The one big problem with this film is the story and that is because it is almost a carbon copy of a number of films that Hollywood has churned out in the past few decades, I mean the movie opens with a narration that seems to be only there to try to justify the notion of an original prequel to a beloved classic and that’s not a great first impression. This is because they have seemed to have cut and pasted the notions of Joseph Campbell’s seminal work ‘The Hero with a Thousand Faces’. I wonder if you have heard this before, a young boy stuck in his dreary life wakes up one day to find out that he is actually somebody special and that there has been a prophecy that only he can complete and adventures ensue. When done right you get the masterpieces that are the Star Wars trilogy (the first one, not that I needed to clarify that since I was referring to masterpieces) and Harry Potter etc. However, since Christopher Vogler took the notions of Campbell’s work and applied them to script writing in ‘The Writer’s Journey: Mythic Structure for Writers’ this kind of story has become a lazy hack for writers to get audience investment with a character without having any original thought into the process. I bring up Star Wars again because this film is almost a note for note retreat of Episode 4: A New Hope. Including (Spoiler Warning) a point where the roguish Captain Hook decides to take the selfish route and leave rather than stay and fight, only to literally fly back during the climax of the film to save Pan from Blackbeard. This is becoming tiresome Hollywood, could you please stop.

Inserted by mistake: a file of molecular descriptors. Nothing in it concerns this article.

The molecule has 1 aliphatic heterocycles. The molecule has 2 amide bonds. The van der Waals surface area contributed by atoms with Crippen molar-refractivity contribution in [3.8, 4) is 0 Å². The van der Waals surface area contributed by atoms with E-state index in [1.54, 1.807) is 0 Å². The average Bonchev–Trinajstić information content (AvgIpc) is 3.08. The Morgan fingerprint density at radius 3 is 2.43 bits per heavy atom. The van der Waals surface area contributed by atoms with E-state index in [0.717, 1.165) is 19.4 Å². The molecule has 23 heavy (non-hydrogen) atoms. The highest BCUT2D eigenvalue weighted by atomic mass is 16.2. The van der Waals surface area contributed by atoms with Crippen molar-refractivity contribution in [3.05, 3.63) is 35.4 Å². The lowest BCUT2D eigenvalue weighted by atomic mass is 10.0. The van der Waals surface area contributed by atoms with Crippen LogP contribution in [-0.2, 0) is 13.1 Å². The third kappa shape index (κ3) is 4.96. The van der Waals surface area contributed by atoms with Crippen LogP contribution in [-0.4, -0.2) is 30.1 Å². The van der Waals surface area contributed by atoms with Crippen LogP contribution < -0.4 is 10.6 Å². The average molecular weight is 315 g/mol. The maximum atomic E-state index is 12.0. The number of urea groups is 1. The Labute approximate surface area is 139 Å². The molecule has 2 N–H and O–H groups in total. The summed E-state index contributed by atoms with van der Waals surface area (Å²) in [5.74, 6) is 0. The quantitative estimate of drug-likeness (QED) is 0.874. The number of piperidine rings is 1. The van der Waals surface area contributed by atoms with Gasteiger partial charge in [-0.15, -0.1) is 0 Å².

Tone wise this film does not seem to know if it wants to be serious or slapstick which gets a bit annoying, that is until Hugh Jackman strides onto the film whilst everyone sings the Chorus from Nirvana’s Smells Like Teen Spirt and at that point you are either going to be able to accept the absurd or you are going to become very frustrated with this film. I went with the absurd, but I must say as much as that is a really great entrance, why were the pirates singing Nirvana and the Ramones? What?
Visually this film excels, there are some truly wonderful sequences where it is clear that a lot of time and love have gone into crafting them. Skimming over water bubbles filled with fish, a beautiful rendition of WW2 London and beautiful jungle, just to name a few. One thing that didn’t work as well is the Tribal Village, which just felt like you were looking at a set, not a real place, it was almost an uncanny valley thing that it was trying so hard to look organic that it actually ended up looking fake.
In the end, Pan is nothing new, and in fact feels like a movie I have seen several times before but with a new coat of paint. However, because of the commitment of the actors, I found myself smiling throughout the film, so it might not be anything new, but it is generally done well and well there is a worse way to spend an hour, yes I am looking at you Pixels (see review)
By Brian MacNamara: You can follow Brian on Twitter Here, when he’s not chatting about Movies and TV, he’ll be talking about International Relations, or the Solar System.
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Directed by – Joe Wright
Written by – Jason Fuchs
Based on – ‘Peter Pan’ by J.M. Barrie
Starring – Hugh Jackman, Levi Miller, Garrett Hedlund, Rooney Mara, Adeel Akhtar, Nonso Anozie, Na Tae-joo & Jack Charles
Rating – Australia: PG; Canada: PG; Ireland: 12A; NZ: PG; UK: 12A; USA: PG-13